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Bob Miyamoto

Affiliate Associate Professor, Electrical Engineering





Research Interests

Program Management, Ocean Acoustics, Physical Oceanography, Signal Processing


Robert Miyamoto has been with the Applied Physics Laboratory at the University of Washington for 33 years and is currently the Associate Director for Science and Technology Transition. He is also an Affiliate Associate Professor in Electrical Engineering at the University of Washington. His research interests include oceanography, acoustics, signal processing, autonomous control, ocean instrumentation, multimedia, medical countermeasures, and human-system interactions.

He maintains an active research program including current and past research with US R&D laboratories (e.g., Naval Oceanographic Office, Naval Underwater Warfare Center, SPAWAR systems center, Naval Air Warfare Center), the Office of Naval Research, the Defense Applied Research Program Agency (DARPA), Defense Threat Reduction Agency (DTRA), Washington State Sea Grant, Industry, and the National Science Foundation.

He is currently chief scientist of the ONR Future Naval Capability Placement of Active ASW Distributed Systems and In Situ Environmental Characterization, a principal scientist in the Persistent Littoral Underwater Surveillance (PLUS) project, a contributor to an obstacle avoidance sonar effort under the Large Diameter UUV project and the principal investigator of an Office of Naval Research project helping to exploit energy from underwater hydrothermal vents.

Department Affiliation

Director's Office


B.A. Mathematics & Physics, University of California, Irvine, 1973


Environmental Visualization

Meteorologists, oceanographers, computer scientists, and psychologists study the human-to-computer interaction of Navy METOC forecasting, and are developing workflow tools for key decision makers and warfare commanders.



2000-present and while at APL-UW

An at-sea, autonomous, closed-loop concept study for detecting and tracking submerged objects

Stevenson, J.M., et al., including J. Luby, R.T. Miyamoto, M. Grund, G. Anderson, and M. Hazen, "An at-sea, autonomous, closed-loop concept study for detecting and tracking submerged objects," U.S. Navy J. Underwater Acoust., 59, 671-690, 2009.

1 Jun 2009

Incorporating performance prediction uncertainty into detection and tracking

Stone, L.D., B.R. Osborn, R.T. Miyamoto, C. Eggen, M. Stewart, A.A. Ganse, B.R. LaCour, and D.N. Fox, "Incorporating performance prediction uncertainty into detection and tracking," U.S. Navy J. Underwater Accoust., 55, 277-, 2005.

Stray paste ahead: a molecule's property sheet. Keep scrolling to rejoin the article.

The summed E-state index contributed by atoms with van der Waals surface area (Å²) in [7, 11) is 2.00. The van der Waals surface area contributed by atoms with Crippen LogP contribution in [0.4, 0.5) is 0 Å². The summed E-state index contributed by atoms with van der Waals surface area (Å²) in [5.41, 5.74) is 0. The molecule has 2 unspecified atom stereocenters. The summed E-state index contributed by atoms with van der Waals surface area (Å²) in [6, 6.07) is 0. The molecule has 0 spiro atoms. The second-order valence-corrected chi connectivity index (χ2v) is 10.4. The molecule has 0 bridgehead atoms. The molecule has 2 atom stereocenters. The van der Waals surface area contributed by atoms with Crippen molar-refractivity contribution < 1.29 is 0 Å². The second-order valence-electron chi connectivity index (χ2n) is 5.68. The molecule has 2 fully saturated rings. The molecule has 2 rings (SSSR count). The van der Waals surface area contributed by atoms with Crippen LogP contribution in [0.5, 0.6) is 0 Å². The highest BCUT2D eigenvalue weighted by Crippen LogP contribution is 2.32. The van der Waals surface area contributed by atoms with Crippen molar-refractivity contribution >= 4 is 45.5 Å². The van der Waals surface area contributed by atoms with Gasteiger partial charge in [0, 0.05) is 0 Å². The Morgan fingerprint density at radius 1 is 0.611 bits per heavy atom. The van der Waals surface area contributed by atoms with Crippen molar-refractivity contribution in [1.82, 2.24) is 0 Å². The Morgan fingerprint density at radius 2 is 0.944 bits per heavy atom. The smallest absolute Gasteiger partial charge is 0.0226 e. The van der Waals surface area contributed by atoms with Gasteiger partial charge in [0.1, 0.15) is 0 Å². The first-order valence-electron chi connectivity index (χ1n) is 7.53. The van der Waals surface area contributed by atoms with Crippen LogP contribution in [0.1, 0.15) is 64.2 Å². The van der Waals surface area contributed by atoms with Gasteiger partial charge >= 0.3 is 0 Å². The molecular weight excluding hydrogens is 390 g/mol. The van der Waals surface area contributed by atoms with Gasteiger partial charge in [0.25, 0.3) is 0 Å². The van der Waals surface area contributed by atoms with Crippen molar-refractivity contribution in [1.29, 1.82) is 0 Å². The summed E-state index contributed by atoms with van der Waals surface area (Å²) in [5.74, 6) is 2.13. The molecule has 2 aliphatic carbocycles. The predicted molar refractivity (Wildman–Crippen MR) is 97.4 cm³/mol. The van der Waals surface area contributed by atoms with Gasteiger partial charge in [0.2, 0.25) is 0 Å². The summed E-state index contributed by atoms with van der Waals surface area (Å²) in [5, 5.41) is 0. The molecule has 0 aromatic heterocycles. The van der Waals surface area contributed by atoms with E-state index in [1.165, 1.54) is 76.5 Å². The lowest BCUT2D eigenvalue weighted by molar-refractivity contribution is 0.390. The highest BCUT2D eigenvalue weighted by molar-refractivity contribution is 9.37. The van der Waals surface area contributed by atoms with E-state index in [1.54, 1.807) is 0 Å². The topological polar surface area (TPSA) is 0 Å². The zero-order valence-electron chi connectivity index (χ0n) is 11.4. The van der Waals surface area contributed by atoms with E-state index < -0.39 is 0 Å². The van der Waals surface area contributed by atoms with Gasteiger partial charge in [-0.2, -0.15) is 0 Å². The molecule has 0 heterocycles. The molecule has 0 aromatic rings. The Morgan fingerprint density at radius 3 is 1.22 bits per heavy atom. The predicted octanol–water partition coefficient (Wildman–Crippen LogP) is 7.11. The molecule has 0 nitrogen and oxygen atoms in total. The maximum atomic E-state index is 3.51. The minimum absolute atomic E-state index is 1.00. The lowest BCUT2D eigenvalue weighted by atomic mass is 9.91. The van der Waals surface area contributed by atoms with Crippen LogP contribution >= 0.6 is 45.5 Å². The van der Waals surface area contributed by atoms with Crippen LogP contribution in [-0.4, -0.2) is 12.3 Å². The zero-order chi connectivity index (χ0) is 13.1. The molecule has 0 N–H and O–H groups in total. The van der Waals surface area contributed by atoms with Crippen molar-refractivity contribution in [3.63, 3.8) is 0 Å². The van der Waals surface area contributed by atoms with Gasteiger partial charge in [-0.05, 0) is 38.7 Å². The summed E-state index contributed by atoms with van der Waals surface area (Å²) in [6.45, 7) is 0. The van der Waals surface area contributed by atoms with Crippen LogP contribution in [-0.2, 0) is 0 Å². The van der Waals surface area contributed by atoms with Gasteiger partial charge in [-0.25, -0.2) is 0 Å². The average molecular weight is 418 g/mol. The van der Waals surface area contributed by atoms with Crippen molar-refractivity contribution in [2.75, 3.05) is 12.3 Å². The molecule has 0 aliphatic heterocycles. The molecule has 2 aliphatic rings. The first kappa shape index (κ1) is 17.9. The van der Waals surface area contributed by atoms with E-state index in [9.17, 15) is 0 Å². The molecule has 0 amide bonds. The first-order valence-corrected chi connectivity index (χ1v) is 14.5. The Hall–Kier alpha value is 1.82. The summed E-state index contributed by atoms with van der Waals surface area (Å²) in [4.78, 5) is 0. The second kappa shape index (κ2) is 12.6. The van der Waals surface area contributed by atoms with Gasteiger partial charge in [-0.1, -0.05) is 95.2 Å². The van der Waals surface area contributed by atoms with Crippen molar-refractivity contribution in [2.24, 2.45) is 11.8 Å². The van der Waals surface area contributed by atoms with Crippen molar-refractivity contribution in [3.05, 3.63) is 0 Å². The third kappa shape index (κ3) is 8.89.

1 Jun 2005

Introduction to a theme: Sensor performance prediction and analysis

Miyamoto, R.T., "Introduction to a theme: Sensor performance prediction and analysis," U.S. Navy J. Underwater Acoust., 55, 165-166, 2005.

1 Jun 2005

More Publications

In The News

UW and local company unveil new five-person submarine

UW News and Information, Hannah Hickey

The University of Washington's Applied Physics Laboratory and Everett-based company OceanGate this month unveiled the first model of its joint project to build a new type of submarine for human research and exploration in the deep sea.

20 Mar 2015

Cyclops submersible brings deep-water exploration to the 21st century

NBC News, Devin Coldewey

The plan is for Cyclops to be a jack-of-all trades craft, as easily employed by a marine biology department as the Navy.

11 Mar 2015

OceanGate unveils Cyclops sub to help businesses, researchers go deep

Xconomy Seattle, Benjamin Romano

OceanGate is unveiling Cyclops 1, a five-person submersible the company has retrofitted with simpler controls, creature comforts, and other technologies for streamlined operations. Development benefited from a unique partnership with APL-UW, a center of marine engineering and a critical piece of the Pacific Northwest%u2019s ocean innovation ecosystem.

10 Mar 2015

More News Items

Acoustics Air-Sea Interaction & Remote Sensing Center for Environmental & Information Systems Center for Industrial & Medical Ultrasound Electronic & Photonic Systems Ocean Engineering Ocean Physics Polar Science Center